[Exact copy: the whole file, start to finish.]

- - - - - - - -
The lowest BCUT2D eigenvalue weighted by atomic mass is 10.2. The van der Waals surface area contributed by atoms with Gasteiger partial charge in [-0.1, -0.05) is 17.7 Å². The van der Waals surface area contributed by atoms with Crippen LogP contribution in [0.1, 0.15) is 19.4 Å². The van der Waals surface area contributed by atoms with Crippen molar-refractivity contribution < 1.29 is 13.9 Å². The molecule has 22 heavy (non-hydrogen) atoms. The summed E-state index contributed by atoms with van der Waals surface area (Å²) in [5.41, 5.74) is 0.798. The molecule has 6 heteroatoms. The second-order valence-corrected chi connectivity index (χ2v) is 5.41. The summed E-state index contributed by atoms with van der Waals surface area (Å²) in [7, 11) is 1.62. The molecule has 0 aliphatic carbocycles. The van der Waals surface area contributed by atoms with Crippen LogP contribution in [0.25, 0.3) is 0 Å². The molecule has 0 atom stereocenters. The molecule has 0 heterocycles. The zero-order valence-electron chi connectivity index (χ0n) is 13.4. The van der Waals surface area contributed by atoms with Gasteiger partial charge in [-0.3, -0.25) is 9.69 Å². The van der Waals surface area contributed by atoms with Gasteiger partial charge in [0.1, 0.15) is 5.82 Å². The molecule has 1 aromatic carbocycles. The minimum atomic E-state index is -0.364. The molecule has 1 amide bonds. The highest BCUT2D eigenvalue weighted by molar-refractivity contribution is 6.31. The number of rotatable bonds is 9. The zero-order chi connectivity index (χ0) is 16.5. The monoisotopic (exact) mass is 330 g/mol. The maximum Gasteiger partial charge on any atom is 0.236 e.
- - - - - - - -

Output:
The lowest BCUT2D eigenvalue weighted by atomic mass is 10.2. The van der Waals surface area contributed by atoms with Gasteiger partial charge in [-0.1, -0.05) is 17.7 Å². The van der Waals surface area contributed by atoms with Crippen LogP contribution in [0.1, 0.15) is 19.4 Å². The van der Waals surface area contributed by atoms with Crippen molar-refractivity contribution < 1.29 is 13.9 Å². The molecule has 22 heavy (non-hydrogen) atoms. The summed E-state index contributed by atoms with van der Waals surface area (Å²) in [5.41, 5.74) is 0.798. The molecule has 6 heteroatoms. The second-order valence-corrected chi connectivity index (χ2v) is 5.41. The summed E-state index contributed by atoms with van der Waals surface area (Å²) in [7, 11) is 1.62. The molecule has 0 aliphatic carbocycles. The van der Waals surface area contributed by atoms with Crippen LogP contribution in [0.25, 0.3) is 0 Å². The molecule has 0 atom stereocenters. The molecule has 0 heterocycles. The zero-order valence-electron chi connectivity index (χ0n) is 13.4. The van der Waals surface area contributed by atoms with Gasteiger partial charge in [-0.3, -0.25) is 9.69 Å². The van der Waals surface area contributed by atoms with Gasteiger partial charge in [0.1, 0.15) is 5.82 Å². The molecule has 1 aromatic carbocycles. The minimum atomic E-state index is -0.364. The molecule has 1 amide bonds. The highest BCUT2D eigenvalue weighted by molar-refractivity contribution is 6.31. The number of rotatable bonds is 9. The zero-order chi connectivity index (χ0) is 16.5. The monoisotopic (exact) mass is 330 g/mol. The maximum Gasteiger partial charge on any atom is 0.236 e.